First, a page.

The pilot inspection was limited to Standards 5, 6 and 7 of the National Standards for Foster Care Services.  These are based largely on the Child Care Regulations 1995. The national audit consisted of questionnaires being sent to all health boards requesting information about their foster care services.

The results of the national audit and pilot inspection are being collated at present and will be launched to coincide with the publication of SSI’s Annual Report on November 30th.

Children in Foster Care

As I said earlier, our function as parents and carers is to do whatever is in our power to allow the children who depend on us achieve their true potential. The challenge for us is to provide an appropriate response to children who are particularly vulnerable. This response must respect their rights to a childhood in a secure family environment so that they may fulfil their potential in adulthood. While the ultimate objective of the foster care service is to enable a child to return safely to his or her own family, data indicates that many remain in care on a long-term basis and some until they are 18 years of age.   It is important, therefore, that we continue to work in partnership together in the best interest of these children.  One of the ways we can do this is to continue in our work of implementing the Working Group’s Report on Foster Care.

Adoption / Guardianship

I am aware that the adoption of children who have been in long term foster care is an important issue for many of you. In my address to your AGM in 2002 I undertook to put in place a consultation process on adoption legislation in Ireland.

In both the written and oral stages of this consultation, the issue of providing a wider range of guardianship options for children was considered.  There was widespread agreement that guardianship should be available in certain situations, and I am including these in the proposals that I hope to bring to Government before Christmas.  The proposals in relation to guardianship include the possibility of guardianship for children who have been in long term foster care with the same parents for at least five years.  The aim is to provide a greater degree of permanence for the child where there has been continuity of care within the same family.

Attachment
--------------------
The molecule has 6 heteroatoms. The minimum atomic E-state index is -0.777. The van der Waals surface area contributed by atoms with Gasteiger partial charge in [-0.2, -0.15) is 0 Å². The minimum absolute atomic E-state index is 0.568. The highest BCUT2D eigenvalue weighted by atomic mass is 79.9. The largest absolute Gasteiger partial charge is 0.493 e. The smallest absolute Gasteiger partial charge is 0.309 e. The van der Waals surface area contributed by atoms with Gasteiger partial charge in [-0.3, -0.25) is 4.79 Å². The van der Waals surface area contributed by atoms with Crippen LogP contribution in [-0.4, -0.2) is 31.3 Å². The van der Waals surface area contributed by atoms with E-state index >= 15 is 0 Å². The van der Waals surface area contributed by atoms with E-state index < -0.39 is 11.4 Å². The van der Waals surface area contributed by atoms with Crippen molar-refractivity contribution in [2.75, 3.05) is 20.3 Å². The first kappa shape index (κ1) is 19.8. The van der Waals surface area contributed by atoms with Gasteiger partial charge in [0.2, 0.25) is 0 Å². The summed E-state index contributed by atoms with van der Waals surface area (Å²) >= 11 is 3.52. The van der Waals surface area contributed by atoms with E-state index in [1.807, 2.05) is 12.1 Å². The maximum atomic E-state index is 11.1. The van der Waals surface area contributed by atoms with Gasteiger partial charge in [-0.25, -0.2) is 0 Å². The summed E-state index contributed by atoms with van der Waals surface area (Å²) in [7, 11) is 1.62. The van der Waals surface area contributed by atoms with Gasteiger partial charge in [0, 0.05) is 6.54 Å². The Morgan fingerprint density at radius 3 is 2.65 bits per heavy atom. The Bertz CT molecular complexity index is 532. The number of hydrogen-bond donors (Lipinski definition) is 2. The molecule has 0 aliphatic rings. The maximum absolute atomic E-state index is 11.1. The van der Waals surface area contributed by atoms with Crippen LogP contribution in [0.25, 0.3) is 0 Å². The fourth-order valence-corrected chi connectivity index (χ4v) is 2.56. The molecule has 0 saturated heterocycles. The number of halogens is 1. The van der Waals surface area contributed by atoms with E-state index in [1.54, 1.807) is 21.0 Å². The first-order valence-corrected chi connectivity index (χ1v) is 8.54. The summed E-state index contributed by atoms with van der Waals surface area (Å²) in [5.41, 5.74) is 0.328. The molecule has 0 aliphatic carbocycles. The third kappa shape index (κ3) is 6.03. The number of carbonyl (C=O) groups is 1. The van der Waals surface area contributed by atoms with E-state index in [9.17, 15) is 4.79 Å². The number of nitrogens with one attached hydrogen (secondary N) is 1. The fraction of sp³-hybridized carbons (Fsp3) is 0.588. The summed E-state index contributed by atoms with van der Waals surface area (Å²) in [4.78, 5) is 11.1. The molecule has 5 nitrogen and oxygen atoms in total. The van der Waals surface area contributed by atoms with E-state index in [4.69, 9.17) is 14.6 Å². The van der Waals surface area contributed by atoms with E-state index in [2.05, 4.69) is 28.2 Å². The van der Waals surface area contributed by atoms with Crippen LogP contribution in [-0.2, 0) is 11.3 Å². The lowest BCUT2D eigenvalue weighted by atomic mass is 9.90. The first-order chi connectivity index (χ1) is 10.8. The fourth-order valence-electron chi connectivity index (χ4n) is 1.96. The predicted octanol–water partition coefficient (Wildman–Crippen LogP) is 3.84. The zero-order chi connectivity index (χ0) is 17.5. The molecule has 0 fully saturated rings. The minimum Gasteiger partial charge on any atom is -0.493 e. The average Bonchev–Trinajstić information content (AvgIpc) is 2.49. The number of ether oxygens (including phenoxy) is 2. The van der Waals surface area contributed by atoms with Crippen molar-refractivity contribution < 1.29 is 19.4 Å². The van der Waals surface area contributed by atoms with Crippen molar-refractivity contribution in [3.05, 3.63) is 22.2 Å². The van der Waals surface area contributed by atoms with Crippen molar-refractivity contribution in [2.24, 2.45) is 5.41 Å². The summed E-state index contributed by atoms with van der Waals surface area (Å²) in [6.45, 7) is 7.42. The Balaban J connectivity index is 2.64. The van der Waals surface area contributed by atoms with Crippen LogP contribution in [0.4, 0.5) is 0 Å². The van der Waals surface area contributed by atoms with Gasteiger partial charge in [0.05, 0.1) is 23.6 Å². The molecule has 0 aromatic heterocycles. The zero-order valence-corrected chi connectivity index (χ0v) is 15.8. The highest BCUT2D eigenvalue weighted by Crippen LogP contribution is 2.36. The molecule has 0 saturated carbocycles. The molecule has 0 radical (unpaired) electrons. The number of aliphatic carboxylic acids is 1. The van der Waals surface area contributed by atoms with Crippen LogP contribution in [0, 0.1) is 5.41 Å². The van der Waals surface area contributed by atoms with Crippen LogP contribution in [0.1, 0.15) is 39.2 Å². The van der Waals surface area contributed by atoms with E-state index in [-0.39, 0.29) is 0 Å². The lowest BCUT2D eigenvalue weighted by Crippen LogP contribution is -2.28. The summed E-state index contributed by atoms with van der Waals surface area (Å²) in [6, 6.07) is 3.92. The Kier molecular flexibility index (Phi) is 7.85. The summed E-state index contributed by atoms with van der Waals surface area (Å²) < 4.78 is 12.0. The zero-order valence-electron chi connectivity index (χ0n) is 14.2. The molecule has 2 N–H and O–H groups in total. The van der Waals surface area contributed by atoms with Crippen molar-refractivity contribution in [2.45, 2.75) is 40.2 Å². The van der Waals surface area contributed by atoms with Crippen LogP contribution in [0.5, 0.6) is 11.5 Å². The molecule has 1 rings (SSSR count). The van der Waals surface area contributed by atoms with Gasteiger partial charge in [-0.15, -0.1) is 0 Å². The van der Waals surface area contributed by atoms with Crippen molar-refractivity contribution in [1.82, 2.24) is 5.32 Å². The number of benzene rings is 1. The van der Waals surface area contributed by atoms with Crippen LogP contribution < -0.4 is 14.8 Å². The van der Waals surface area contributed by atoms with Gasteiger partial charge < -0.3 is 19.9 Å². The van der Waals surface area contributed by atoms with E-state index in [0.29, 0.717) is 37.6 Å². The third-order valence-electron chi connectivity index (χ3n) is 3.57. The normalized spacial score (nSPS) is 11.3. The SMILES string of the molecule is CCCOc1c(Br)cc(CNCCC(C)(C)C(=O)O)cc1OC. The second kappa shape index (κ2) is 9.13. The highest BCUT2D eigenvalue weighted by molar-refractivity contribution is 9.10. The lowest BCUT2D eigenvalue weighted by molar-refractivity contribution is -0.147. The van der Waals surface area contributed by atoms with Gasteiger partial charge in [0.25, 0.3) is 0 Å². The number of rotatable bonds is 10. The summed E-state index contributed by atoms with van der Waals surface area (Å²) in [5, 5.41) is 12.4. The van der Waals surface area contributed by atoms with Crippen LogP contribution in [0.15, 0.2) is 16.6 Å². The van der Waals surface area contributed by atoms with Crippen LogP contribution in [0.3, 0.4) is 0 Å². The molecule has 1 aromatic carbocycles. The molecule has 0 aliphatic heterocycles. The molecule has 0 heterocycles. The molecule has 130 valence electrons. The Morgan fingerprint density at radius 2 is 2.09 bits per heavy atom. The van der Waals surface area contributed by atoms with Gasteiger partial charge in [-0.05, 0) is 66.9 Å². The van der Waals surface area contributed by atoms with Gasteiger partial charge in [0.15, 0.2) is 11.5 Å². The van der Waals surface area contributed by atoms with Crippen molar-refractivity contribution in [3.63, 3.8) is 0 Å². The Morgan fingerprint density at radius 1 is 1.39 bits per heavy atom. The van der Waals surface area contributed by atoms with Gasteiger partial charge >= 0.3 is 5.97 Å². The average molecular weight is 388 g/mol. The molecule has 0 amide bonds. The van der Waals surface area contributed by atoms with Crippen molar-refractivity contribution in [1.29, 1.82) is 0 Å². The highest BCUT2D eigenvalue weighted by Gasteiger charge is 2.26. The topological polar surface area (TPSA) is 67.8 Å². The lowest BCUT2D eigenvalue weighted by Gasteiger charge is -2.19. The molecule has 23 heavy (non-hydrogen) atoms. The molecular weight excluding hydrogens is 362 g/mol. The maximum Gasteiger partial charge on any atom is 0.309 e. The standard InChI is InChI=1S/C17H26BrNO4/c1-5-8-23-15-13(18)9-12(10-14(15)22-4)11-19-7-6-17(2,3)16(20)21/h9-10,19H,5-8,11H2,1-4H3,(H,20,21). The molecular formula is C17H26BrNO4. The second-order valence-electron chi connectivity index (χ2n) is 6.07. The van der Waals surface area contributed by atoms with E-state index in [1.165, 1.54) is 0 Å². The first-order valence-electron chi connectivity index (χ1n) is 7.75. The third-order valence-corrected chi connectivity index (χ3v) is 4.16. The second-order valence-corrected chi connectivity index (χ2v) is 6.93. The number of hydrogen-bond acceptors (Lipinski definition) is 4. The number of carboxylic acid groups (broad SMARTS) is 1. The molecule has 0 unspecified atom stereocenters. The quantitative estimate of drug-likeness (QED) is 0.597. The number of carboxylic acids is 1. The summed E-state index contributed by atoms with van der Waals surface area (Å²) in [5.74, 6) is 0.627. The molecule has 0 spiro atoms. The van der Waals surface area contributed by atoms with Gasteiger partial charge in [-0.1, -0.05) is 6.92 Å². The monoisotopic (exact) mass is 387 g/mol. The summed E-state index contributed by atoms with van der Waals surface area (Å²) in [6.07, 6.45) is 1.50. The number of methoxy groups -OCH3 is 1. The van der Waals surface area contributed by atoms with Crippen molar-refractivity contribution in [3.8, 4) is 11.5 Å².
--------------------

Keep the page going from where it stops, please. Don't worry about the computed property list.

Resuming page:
I was pleased to meet with your representatives during the summer in relation to Aftercare for young people in foster care. I am aware of the difficulties which can be experienced by children on leaving Foster Care. During the meeting I outlined some of the developments which have taken place in the area of Aftercare.

The Report of the Working Group on Foster Care highlighted the need for aftercare policies and services to provide support and advice to those young people at a vulnerable time in their lives. In relation to children with disabilities the Report also highlights the need for a seamless transition into the adult disability services. The development of a leaving and aftercare policy is required under the Objective 4 of the Youth Homelessness Strategy. Both the Standards for Foster Care and Residential Care set out standards in relation to the preparation of the child/young person leaving care.

In line with this Strategy many of the boards have developed aftercare policies and appointed Aftercare workers or teams to work with young people in the preparation for leaving care.

The Youth Homelessness Monitoring Committee recently completed its work in devising “Guidelines for Health Boards – Developing a Leaving and Aftercare Policy”.  These guidelines have been circulated to the Health Boards. I would like to assure you that I will continue to emphasise the importance of the development of such services for the benefit of all young people leaving our care system.


The Irish Foster Care Association plays a very important role in Irish society and in child care. I commend the work of the Association in developing training programmes such as “Fostering – A New Horizon  for new foster carers, New Beginnings” which I mentioned earlier and programmes relating to Multiculturalism and Aftercare.

I now look forward to hearing Mr Ian Sinclair from the University of York speak on his research study “What makes a difference in foster care” and to hearing the findings of his research, which I imagine will be very relevant in an Irish context.

Finally, I would like to wish all Foster Carers and the children in their care well, and to assure you of my support.  Thank you again for inviting me here today. I hope that you have a very successful and enjoyable conference.